Since the last post I have busily worked on some two-page spreads, one of which shows an advanced kwal. Each spread probably takes about 25 hours of work: there is an animal to design, one 6000 x 4200 painting to do, text to write, a silhouette to design and paint, a map to be made, and often an additional illustration to do. If I ever produce a book again, I will write it as normal people do, not paint it...

Anyway, designing the kwals proved less than easy. In the previous post I designed kwals with central valves to let in water on the upstroke, but when I sat down to design species built on that concept, I was became less and less satisfied with it. It seemed biologically possible, possibly plausible, but not painterly pleasant. So here is what happened next.

Click to enlarge; copyright Gert van Dijk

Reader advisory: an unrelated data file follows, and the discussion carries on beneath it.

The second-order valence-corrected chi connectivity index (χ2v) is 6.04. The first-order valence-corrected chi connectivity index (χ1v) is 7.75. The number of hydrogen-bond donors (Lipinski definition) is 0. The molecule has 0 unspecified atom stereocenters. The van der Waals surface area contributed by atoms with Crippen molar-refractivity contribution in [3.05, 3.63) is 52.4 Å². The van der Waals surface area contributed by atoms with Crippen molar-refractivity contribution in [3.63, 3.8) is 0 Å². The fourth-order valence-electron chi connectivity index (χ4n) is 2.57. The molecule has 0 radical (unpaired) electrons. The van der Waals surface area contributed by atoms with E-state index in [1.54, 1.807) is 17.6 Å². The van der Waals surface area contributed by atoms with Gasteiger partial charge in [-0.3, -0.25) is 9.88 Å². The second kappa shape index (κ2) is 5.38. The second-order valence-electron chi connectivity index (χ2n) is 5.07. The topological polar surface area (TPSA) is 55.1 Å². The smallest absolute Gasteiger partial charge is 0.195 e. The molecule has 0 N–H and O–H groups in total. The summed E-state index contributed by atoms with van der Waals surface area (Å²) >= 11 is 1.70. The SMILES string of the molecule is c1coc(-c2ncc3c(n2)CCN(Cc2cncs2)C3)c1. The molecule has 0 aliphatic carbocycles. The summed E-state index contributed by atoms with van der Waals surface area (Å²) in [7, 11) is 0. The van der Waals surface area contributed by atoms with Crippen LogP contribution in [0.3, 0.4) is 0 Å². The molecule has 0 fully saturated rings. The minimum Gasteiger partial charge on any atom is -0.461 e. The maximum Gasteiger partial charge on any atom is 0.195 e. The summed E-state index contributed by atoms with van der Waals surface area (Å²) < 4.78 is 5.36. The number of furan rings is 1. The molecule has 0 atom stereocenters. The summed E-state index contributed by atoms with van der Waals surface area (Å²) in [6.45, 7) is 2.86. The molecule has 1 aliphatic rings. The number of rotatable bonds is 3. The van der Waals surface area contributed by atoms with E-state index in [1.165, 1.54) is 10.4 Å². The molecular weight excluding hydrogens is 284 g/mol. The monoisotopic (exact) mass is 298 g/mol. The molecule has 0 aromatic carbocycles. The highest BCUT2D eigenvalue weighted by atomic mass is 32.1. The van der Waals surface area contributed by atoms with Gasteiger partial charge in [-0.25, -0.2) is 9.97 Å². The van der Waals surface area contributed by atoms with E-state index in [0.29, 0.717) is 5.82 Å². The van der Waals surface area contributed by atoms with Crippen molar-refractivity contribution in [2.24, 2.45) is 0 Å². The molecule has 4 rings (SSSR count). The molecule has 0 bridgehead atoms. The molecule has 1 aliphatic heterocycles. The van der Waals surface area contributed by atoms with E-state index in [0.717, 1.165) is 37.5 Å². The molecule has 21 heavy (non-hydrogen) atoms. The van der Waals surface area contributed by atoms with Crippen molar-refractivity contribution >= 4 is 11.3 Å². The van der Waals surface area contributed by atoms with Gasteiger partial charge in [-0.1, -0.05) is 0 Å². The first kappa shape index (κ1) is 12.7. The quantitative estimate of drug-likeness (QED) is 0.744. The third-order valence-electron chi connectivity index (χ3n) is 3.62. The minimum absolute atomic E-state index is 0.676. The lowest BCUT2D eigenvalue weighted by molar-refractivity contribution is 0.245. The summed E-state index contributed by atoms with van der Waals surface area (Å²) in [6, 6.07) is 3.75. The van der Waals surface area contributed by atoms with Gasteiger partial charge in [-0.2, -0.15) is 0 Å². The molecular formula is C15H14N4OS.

This is a quick sketch of a 'gatkwal'. It is still very much like Earth's jellyfish, with its single bell at the top of the body, with tentacles dangling below it, in part from the edge of the bell, and in part from the central body below the bell. The major departure here is the hole in the bell, meant to let water stream through on the upstroke. Obviously, the water has to stream right through, meaning the body must not block the hole. So there are spokes connecting the bell to the body underneath. Of course, this comes about embryologically as a hollow cylinder with secondary fenestrations in its sides. Same thing, really. Here there are six spokes, meaning that the gatkwal has six-sided symmetry, representing a doubling compared to the prototypical three-sided radial kwal design (we'll get to that).